In Italia, dunque, abbiamo una particolare e rara sottospecie di lupo che rappresenta un patrimonio di biodiversità genetica da difendere e da proteggere. A questo appello molti sono gli studiosi delle varie discipline che stanno rispondendo, spendendosi in un lavoro faticoso e di difficile monitoraggio e tutela.

E’ importante far conoscere il lavoro di queste persone e diffondere la cultura dell’accettazione e della convivenza tra uomini e lupi, per raggiungere risultati positivi che non siano dettati da antichi pregiudizi ed emotività bensì da un approccio oggettivo e scientifico. L’attività di divulgazione e di educazione è quindi tanto importante quanto quella dello studio e della ricerca. Perciò si possono annoverare tra i migliori sostenitori non solo biologi e ricercatori, ma anche fotografi naturalisti e guardia-parco, divulgatori e insegnanti. Dopo secoli di persecuzione e di caccia al lupo, nella nostra epoca non è più accettabile un rapporto di competitività, al contrario è nostro dovere studiare per trovare soluzioni compatibili che ci permettano di preservare la ricchezza delle creature selvagge che popolano il nostro paese e la Terra intera.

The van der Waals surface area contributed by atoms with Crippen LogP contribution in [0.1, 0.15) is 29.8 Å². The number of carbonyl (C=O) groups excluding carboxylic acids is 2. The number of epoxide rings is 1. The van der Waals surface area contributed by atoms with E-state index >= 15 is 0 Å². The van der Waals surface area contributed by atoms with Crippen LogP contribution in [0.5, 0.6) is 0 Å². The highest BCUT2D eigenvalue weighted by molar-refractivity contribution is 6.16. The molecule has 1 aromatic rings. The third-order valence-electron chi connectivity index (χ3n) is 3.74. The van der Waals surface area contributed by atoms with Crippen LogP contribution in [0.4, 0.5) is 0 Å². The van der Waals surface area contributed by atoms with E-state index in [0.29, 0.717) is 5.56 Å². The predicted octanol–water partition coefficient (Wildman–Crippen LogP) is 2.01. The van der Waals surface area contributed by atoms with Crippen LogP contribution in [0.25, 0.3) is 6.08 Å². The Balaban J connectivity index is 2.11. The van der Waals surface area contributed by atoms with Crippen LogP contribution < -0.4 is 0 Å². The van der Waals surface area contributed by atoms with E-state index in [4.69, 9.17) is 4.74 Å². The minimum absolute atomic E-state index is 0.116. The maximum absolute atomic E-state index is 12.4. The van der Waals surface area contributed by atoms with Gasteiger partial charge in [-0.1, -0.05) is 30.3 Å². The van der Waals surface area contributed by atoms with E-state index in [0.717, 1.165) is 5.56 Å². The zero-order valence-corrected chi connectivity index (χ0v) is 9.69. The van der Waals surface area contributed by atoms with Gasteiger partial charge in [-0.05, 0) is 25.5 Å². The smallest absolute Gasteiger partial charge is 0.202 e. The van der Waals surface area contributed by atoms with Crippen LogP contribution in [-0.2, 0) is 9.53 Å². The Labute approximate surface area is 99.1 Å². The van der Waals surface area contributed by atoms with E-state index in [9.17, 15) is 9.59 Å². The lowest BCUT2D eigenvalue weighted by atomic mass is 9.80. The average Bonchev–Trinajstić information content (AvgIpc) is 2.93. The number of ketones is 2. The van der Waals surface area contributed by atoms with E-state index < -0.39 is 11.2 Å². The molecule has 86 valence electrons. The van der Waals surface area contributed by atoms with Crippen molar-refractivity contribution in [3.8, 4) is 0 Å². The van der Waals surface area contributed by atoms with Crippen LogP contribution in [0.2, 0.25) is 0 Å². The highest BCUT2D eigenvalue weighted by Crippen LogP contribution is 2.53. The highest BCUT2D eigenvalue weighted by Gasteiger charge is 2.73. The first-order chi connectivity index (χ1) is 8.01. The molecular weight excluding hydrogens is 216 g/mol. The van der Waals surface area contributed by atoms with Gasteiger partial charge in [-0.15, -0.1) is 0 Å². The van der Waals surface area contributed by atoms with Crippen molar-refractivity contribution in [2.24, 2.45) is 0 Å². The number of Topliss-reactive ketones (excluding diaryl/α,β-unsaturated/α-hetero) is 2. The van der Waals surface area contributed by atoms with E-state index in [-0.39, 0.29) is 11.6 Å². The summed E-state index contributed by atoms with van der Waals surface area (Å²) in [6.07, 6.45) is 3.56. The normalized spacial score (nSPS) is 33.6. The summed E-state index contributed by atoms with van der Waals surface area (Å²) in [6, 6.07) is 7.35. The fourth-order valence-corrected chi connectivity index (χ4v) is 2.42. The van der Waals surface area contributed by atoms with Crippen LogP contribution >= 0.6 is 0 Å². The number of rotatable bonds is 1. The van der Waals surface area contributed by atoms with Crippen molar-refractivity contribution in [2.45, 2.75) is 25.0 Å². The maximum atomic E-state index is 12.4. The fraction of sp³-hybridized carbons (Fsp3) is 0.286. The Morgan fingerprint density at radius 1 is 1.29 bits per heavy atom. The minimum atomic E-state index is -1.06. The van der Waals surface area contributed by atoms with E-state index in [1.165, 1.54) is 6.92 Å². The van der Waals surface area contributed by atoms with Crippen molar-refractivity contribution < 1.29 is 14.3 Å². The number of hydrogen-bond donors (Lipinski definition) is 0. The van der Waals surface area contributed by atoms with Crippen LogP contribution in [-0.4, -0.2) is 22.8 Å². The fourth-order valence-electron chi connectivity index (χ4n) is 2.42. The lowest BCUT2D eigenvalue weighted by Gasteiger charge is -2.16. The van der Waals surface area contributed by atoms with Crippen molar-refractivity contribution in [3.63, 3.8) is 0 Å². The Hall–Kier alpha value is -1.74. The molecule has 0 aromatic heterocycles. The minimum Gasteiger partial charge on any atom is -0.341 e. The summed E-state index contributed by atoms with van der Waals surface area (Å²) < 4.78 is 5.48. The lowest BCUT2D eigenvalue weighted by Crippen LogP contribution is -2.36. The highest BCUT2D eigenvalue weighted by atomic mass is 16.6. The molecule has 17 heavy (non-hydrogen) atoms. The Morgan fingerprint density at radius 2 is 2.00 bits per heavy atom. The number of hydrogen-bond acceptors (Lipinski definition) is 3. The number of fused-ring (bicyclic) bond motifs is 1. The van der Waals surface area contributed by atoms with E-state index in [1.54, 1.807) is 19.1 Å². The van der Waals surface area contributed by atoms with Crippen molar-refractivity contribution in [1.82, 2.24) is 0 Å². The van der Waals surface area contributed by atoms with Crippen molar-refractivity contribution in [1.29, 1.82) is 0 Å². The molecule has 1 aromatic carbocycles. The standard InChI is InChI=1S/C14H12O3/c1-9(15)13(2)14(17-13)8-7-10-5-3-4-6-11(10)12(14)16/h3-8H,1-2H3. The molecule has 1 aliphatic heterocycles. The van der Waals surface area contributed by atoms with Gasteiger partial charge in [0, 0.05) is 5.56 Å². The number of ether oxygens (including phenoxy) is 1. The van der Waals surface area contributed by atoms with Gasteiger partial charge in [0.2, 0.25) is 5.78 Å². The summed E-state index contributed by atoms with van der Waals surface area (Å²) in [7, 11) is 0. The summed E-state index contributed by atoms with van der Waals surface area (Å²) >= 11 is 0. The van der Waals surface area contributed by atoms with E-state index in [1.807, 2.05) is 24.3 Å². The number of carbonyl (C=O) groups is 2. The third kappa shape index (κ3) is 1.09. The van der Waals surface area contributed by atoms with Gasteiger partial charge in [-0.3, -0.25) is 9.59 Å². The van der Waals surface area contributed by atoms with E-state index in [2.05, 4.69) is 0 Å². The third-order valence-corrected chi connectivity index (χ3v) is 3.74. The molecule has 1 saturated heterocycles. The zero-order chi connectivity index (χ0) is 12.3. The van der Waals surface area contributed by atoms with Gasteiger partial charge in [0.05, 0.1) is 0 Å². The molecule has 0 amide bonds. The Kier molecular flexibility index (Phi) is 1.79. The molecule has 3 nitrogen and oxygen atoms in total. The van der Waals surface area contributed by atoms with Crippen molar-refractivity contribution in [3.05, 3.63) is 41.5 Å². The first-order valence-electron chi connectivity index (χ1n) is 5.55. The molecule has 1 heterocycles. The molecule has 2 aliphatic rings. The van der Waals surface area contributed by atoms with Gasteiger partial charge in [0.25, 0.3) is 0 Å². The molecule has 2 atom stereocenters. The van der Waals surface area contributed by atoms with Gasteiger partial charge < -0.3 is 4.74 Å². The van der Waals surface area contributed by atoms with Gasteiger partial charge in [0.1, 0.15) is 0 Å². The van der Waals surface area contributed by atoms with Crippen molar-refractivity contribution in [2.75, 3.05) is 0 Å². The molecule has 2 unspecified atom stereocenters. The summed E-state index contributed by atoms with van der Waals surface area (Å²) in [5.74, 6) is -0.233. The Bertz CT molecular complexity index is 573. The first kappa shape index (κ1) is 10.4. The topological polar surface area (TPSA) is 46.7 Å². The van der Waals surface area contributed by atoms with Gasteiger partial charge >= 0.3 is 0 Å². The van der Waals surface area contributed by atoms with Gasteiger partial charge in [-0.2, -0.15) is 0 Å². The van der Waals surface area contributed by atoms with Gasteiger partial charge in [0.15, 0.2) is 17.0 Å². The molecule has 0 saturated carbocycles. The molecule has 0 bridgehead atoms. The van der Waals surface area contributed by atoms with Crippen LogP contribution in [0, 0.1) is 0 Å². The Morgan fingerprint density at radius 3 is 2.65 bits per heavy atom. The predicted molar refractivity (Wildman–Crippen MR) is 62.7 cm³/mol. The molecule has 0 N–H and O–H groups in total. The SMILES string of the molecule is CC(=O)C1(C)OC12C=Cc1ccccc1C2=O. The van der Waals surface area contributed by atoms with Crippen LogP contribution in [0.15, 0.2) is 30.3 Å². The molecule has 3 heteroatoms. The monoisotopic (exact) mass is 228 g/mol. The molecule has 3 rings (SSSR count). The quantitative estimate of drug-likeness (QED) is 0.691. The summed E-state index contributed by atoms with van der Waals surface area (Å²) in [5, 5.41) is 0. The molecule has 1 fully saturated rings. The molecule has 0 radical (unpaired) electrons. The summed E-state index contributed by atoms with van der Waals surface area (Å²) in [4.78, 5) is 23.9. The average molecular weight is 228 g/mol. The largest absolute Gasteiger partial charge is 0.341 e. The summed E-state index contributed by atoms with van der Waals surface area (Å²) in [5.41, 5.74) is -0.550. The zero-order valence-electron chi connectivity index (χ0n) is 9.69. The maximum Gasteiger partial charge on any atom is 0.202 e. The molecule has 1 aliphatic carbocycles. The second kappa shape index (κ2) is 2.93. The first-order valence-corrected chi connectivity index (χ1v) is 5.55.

Photo by Brunella Pernigotti – Italian Alps

The Italian Story of Inside the Heart of Wolf Advocacy Film Project Underway…

Wolves of Douglas County Wisconsin Films, LLC has several film projects in the works. We are developing the Italian Story. Brunella Pernigotti is working on the story about the rare Italian wolf and the Advocates working to preserve their legacy. To learn more click on the Linqua Italiana tab on WODCW’s Home Page.

Photograph credit by Antonio Iannibelli

About Brunella Pernigotti